That Which We Have Heard & Known

Occasional thoughts of an Anglican Episcopal priest

St. Brendan and the Cathedral at Clonfert

A few days ago I took a short drive and visited an ancient cathedral dedicated to St. Brendan the Navigator. It is currently a Church of Ireland church, part of the multi-point benefice that includes Banagher. It is in Clonfert, Co. Galway, only about 10 kilometers from my cottage outside of Banagher on the other side of the Shannon River.

St. Brendan's Cathedral, Clonfert, Co. Galway, Ireland

St. Brendan's Cathedral, Clonfert, Co. Galway, Ireland

According to the church tradition, St. Brendan was born in about 484 in Ciarraighe Luachra near the port of Tralee, County Kerry, in the southwest of Ireland. He was taken from his home as a small boy and raised to become a monk. His early education was overseen by St. Ita in whose convent school little boys were taught “faith in God with purity of heart; simplicity of life with religion; generosity with love.” He completed his education with St. Erc (that’s “Erc” not “Eric”) whom St. Patrick is said to have ordained as Bishop of Slane. St. Erc ordained Brendan to the priesthood.

St. Brendan's Cathedral, Clonfert, Co. Galway, Ireland

St. Brendan's Cathedral, Clonfert, Co. Galway, Ireland

Brendan is the patron saint of travelers and sailors because of the numerous voyages accredited to him. Although most of the legends of St. Brendan agree that he was an adventurous traveler, discrepancies concerning the direction of his travels remain. A few sources talk about his trips to Scotland and Wales, and there are place names in both countries supporting the idea that he journeyed there. Others cite the coast of Brittany and islands surrounding Ireland where he worked tirelessly to establish monasteries and spread the word of God.

Doorway of St. Brendan's Cathedral, Clonfert, Co. Galway, Ireland

Doorway of St. Brendan's Cathedral, Clonfert, Co. Galway, Ireland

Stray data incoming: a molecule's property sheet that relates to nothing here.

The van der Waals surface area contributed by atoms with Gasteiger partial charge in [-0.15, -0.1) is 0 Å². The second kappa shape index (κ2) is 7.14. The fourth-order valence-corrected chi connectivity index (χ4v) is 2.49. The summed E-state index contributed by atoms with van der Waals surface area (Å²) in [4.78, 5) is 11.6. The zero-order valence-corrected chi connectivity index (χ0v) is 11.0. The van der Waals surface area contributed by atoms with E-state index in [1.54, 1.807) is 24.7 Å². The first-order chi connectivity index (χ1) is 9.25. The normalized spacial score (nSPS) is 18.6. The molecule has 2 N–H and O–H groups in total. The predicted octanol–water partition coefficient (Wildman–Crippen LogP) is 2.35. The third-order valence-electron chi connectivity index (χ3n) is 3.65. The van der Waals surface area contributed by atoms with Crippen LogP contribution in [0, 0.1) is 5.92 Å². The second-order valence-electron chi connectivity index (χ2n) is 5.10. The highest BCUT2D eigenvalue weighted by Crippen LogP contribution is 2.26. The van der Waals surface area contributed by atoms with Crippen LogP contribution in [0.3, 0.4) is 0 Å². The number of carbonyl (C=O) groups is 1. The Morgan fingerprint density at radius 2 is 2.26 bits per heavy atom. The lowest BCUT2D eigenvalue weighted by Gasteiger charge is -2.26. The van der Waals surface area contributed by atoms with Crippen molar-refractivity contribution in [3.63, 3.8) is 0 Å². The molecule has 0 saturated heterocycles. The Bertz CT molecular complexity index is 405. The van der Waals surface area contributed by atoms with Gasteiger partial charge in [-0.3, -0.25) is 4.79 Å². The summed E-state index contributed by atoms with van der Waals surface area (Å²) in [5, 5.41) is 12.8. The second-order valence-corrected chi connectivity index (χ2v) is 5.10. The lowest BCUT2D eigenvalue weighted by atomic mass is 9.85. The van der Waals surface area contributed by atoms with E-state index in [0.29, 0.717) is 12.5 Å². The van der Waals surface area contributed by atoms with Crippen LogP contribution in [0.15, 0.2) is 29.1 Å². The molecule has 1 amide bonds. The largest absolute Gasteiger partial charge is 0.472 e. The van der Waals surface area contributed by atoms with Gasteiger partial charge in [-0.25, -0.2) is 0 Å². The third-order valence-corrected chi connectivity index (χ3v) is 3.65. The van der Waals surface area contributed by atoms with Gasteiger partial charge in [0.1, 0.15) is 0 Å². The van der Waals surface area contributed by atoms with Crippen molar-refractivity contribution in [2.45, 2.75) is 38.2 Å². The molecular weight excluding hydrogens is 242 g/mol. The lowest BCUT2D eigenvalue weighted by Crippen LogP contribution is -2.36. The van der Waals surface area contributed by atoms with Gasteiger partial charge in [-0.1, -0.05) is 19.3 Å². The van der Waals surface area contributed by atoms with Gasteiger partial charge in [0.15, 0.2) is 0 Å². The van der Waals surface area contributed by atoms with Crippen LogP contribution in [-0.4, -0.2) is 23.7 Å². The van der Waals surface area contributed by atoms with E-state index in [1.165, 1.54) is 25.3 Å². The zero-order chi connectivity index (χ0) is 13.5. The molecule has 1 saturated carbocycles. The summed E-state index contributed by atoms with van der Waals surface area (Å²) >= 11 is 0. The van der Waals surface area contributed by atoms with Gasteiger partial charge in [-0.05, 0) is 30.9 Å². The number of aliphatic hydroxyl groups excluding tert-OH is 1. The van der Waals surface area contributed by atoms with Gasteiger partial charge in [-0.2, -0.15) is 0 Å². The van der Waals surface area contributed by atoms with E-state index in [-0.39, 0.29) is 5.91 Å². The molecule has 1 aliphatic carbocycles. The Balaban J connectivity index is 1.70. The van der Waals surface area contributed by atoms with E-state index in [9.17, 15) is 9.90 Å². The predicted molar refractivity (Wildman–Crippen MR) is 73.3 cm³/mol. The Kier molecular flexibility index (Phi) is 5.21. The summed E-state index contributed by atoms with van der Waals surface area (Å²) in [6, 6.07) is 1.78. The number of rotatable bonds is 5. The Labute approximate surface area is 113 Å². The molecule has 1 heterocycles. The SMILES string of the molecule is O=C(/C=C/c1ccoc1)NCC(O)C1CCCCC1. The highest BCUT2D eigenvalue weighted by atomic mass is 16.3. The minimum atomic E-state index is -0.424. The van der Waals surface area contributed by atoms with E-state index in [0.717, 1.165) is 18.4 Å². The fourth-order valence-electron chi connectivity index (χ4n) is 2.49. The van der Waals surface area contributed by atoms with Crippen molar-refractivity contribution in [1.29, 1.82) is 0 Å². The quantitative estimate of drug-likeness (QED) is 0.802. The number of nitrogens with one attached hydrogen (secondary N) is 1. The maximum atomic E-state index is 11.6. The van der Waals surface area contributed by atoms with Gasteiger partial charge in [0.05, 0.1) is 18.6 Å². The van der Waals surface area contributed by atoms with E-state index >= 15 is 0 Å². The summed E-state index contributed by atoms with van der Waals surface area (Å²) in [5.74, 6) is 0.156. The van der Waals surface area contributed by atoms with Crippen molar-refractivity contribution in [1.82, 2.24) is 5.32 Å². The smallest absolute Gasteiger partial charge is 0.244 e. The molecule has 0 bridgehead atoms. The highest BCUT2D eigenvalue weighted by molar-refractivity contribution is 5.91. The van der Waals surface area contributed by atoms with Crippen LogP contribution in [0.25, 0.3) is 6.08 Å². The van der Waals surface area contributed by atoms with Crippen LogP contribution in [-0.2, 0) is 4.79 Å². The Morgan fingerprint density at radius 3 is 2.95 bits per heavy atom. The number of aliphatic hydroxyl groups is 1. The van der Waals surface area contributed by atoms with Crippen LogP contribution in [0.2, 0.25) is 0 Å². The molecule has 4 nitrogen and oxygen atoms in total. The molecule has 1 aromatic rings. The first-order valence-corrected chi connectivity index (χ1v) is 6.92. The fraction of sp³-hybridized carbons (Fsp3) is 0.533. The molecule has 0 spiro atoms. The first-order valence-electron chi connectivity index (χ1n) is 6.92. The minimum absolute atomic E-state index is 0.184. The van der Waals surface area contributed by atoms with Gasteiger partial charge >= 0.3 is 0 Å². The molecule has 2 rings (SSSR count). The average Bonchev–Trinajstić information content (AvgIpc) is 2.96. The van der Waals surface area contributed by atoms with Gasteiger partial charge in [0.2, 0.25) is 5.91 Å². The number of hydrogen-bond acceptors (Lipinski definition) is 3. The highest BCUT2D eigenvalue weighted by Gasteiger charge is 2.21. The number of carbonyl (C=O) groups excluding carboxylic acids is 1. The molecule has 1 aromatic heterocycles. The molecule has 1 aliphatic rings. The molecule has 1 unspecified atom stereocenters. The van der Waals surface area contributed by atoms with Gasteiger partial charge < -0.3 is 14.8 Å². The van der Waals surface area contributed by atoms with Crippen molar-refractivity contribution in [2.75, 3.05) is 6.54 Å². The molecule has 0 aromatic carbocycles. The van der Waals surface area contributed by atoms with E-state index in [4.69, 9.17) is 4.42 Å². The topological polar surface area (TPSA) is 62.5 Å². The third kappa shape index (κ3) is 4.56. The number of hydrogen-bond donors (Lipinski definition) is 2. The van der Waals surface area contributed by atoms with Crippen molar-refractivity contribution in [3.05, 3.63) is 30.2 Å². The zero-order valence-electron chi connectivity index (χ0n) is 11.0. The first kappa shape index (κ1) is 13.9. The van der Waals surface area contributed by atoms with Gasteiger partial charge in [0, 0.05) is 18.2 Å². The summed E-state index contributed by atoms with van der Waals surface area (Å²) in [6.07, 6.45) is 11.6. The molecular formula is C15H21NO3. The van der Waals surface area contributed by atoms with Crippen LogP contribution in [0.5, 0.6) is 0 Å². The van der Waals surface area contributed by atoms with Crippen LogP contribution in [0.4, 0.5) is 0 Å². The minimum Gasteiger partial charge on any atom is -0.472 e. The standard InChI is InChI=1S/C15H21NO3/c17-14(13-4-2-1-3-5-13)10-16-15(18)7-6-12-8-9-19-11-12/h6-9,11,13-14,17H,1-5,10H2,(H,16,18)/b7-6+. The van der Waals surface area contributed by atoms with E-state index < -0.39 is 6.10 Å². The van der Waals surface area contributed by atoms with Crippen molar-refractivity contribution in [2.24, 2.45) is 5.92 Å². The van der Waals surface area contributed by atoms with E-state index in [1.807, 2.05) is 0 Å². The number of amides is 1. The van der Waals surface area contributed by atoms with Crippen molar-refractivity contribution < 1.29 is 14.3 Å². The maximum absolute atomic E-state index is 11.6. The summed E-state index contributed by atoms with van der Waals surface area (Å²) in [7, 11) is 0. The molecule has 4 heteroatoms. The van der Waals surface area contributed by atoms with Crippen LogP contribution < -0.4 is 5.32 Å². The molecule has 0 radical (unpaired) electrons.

The most famous story of St. Brendan is that of his search for a land of plenty in the far west, which is recounted in Navigatio Sancti Brendani (“The Voyage of St. Brendan”). This story is in the form of an immram, an epic poem style peculiar to Ireland that describes a hero’s series of adventures in a boat. According to this legend, Brendan and his companions had several adventures along the way including an encounter with a talking bird, a visit to Hell complete with demons, and landing on the back of an enormous whale which they mistook for an island.

Interior of St. Brendan's Cathedral, Clonfert, Co. Galway, Ireland

Interior of St. Brendan's Cathedral, Clonfert, Co. Galway, Ireland

The story is usually assumed to be a religious allegory, but there has been considerable discussion as to whether the legends are based on actual events, including speculation that the “Isle of the Blessed” was actually North America. Whether St. Brendan really took this journey and “discovered” America is question for debate. There are several individuals, scholars, and groups that firmly believe that the voyage took place. In the 1970s, after much preparation and research, documentary maker Tim Severin duplicated the trip in a small vessel modeled after the traditional Irish curragh. It is also said that artifacts have been found in America proving that Brendan and his fellow monks had landed there.

Cathedra at St. Brendan's Cathedral, Clonfert, Co. Galway, Ireland

Cathedra at St. Brendan's Cathedral, Clonfert, Co. Galway, Ireland

Whether these voyages are fact or fiction, it is without doubt that Brendan was the founder of the monastery where the cathedral is located in Clonfert.

St. Brendan's Grave at Clonfert, Co. Galway, Ireland

St. Brendan's Grave at Clonfert, Co. Galway, Ireland

St. Brendan died around 580 AD and his body was buried at Clonfert.

Headstone on St. Brendan's Grave

Headstone on St. Brendan's Grave

3 Comments

  1. Amanda Lovelace

    March 27, 2012 at 3:43 am

    Hello, and thank you very much for all that you have written. My grandad is Brendan Frances Corcoran from Dublin, his father was a “Beat Cop” on the streets of Dublin. My Grandad passed away about 20 years ago. It was a Sad day for all that knew him. He used to write to me and tell me of his own “Travels” as a Merchant Seaman in the British Navy. I wish I still had them now. He would write about the “Serpants” in the sea and the strength it took to overcome them. I now see it was his way of telling me about life. . …. I had a Son in the Summer of 1998 and I named him Brendan. This is So Beautiful for me to show him this! Thank You!

  2. Hebert McGinnis

    August 7, 2013 at 1:58 pm

    I wanted to see a photo of Saint Brendan’s tomb for my research and I thank you for providing this information. May God grant that one day I am able to stand in that spot and see for myself. In America, I named my son Brendan also after the great sainted explorer. Thanks again for these pics.

  3. eric

    August 7, 2013 at 2:00 pm

    Hebert: You’re welcome. I enjoyed my sabbatical in Ireland renting a cottage not terribly from the Clonfert cathedral.

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